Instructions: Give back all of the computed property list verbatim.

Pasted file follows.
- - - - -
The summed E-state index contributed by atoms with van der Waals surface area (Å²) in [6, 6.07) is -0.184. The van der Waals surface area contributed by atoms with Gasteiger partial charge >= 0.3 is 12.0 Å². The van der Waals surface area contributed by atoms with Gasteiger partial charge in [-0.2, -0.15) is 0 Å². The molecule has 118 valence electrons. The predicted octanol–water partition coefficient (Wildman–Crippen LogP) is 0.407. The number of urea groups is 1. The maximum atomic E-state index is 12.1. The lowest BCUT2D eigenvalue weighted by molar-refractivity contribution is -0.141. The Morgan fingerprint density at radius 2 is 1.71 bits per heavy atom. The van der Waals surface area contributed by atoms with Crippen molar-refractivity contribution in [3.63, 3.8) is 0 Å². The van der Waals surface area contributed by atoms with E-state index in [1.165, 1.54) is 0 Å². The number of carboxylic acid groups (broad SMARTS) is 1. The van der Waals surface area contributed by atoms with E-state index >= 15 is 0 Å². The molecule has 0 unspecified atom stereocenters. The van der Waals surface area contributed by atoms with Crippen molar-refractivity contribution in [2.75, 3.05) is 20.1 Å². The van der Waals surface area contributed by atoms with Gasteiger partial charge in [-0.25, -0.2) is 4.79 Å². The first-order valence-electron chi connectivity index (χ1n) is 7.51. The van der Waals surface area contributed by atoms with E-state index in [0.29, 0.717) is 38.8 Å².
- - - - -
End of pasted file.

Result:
The summed E-state index contributed by atoms with van der Waals surface area (Å²) in [6, 6.07) is -0.184. The van der Waals surface area contributed by atoms with Gasteiger partial charge >= 0.3 is 12.0 Å². The van der Waals surface area contributed by atoms with Gasteiger partial charge in [-0.2, -0.15) is 0 Å². The molecule has 118 valence electrons. The predicted octanol–water partition coefficient (Wildman–Crippen LogP) is 0.407. The number of urea groups is 1. The maximum atomic E-state index is 12.1. The lowest BCUT2D eigenvalue weighted by molar-refractivity contribution is -0.141. The Morgan fingerprint density at radius 2 is 1.71 bits per heavy atom. The van der Waals surface area contributed by atoms with Crippen molar-refractivity contribution in [3.63, 3.8) is 0 Å². The van der Waals surface area contributed by atoms with E-state index in [1.165, 1.54) is 0 Å². The number of carboxylic acid groups (broad SMARTS) is 1. The van der Waals surface area contributed by atoms with E-state index >= 15 is 0 Å². The molecule has 0 unspecified atom stereocenters. The van der Waals surface area contributed by atoms with Crippen molar-refractivity contribution in [2.75, 3.05) is 20.1 Å². The van der Waals surface area contributed by atoms with Gasteiger partial charge in [-0.25, -0.2) is 4.79 Å². The first-order valence-electron chi connectivity index (χ1n) is 7.51. The van der Waals surface area contributed by atoms with E-state index in [0.29, 0.717) is 38.8 Å².